George Abraham lost his eyesight when he was ten months old. The real problem, he believes, is not blindness. It is the way people react to it. That attitude should change, says the man whose mission is to help the blind live with dignity.
"I was a great fan of [Australian cricket legend] Dennis Lillee and I grew up at a time when India did not have any fast bowlers," says George Abraham, "As a kid I used to dream of one day being a fast bowler for India, and sending batsmen to the pavilion or the hospital - like Lillee or Jeff Thomson!"
It's not surprising that a boy had such fantasies - cricket can do strange things to otherwise normal people.
What is amazing is that it was a visually impaired boy who was dreaming of hurling the ball faster than the one of the world's fastest bowlers. George Abraham, all of eight at the time, had lost his sense of sight after he contracted meningitis when he was ten months old. And yet he grew up to play regular cricket with his friends until he was 12.
"I never realised I was handicapped because my parents and friends never gave me a chance to think so," he explains simply.
He was in Grade 3, "when a friend from Mumbai who was visiting us [in Delhi] taught me to play cricket.'' In many ways it was a turning point in his life because Abraham was completely bowled over by the game. "To this day I am a passionate cricket fan."
So much so that when he heard of blind cricket, he took up the cause (in 1998) to spread it all over India, even going on to organise the Blind Cricket World Cup. He is the founding Chairman of the World Blind Cricket Council (WBCC) and the Association for Cricket for the Blind in India (ACBI). His one regret? That he could not play blind cricket himself as he was too old by the time he heard of it.
He also loves movies
Equally confounding is his next passion: films. How does he enjoy what is essentially a visual medium?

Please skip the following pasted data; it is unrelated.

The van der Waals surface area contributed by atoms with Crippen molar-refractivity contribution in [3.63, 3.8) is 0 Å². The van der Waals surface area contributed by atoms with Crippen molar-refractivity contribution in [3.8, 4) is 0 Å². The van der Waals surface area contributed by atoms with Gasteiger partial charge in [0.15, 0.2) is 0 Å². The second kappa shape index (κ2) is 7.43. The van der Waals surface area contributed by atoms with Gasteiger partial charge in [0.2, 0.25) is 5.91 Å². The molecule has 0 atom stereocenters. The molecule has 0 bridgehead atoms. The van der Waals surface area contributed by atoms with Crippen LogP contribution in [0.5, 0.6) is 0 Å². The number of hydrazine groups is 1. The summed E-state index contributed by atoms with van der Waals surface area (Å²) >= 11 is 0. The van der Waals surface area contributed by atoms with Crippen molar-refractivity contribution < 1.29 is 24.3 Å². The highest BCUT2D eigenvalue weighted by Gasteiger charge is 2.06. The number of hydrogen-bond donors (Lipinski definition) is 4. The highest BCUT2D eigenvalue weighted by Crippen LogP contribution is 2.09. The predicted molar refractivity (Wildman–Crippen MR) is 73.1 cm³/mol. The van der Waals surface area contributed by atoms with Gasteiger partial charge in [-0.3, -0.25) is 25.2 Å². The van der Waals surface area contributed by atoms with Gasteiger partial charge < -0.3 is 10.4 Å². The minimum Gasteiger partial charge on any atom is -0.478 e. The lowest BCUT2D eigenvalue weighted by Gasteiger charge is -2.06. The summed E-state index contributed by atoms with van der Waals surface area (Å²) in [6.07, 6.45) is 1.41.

"I follow the sounds and the dialogue very closely," says Abraham. "It gives me a fairly good idea of what's going on. I also have friends - sometimes my wife and my daughters - who explain to me what's happening on screen, and that kind of gives me the total experience. I don't watch movies where there a lot of slapstick humour, which is more visual. I watch films which have a lot of dialogue." Bollywood stars Amitabh Bachchan and Aamir Khan are his favourite actors.
It's not every day that you come across a legally blind person who has established a non-profit organisation, the SCORE Foundation, which launched Project Eyeway as a one-stop knowledge resource for people living with blindness and low vision; is passionate about cricket and films; ran the 21-km Delhi Half-Marathon in November without any preparation to raise funds for his organisation; sings for a local choir in New Delhi, and wants to act on stage and host a television show.
But then George Abraham is not your regular visually challenged person. He defies all familiar notions. In fact, you would never suspect he was blind until he looks for guidance while walking.
He is a man with many dreams, and one of them is to reach out to every home in India with information related to life with blindness. The object is to share knowledge that is informative, inspirational and empowering.
The real problem
Abraham believes that the real problem is not blindness, it is the mindset. Project Eyeway endeavours to facilitate the required change in mindset that will break the chains that bind the blind.
It all began in 1989 when Abraham was working with an advertising firm after completing his Masters degree in Operations Research. As part of his work, he visited a school for the blind, his first visit to one. "The experience was shocking and I suddenly realised how fortunate I was to be born in a family and a social situation where I had been given the opportunity to be educated and do what I wanted to do," he says. "I found people with much better eyesight than what I had literally languishing in this particular school. I got the impression that there was no accountability - the attitude was ‘what will they be able to do? After all they are blind'.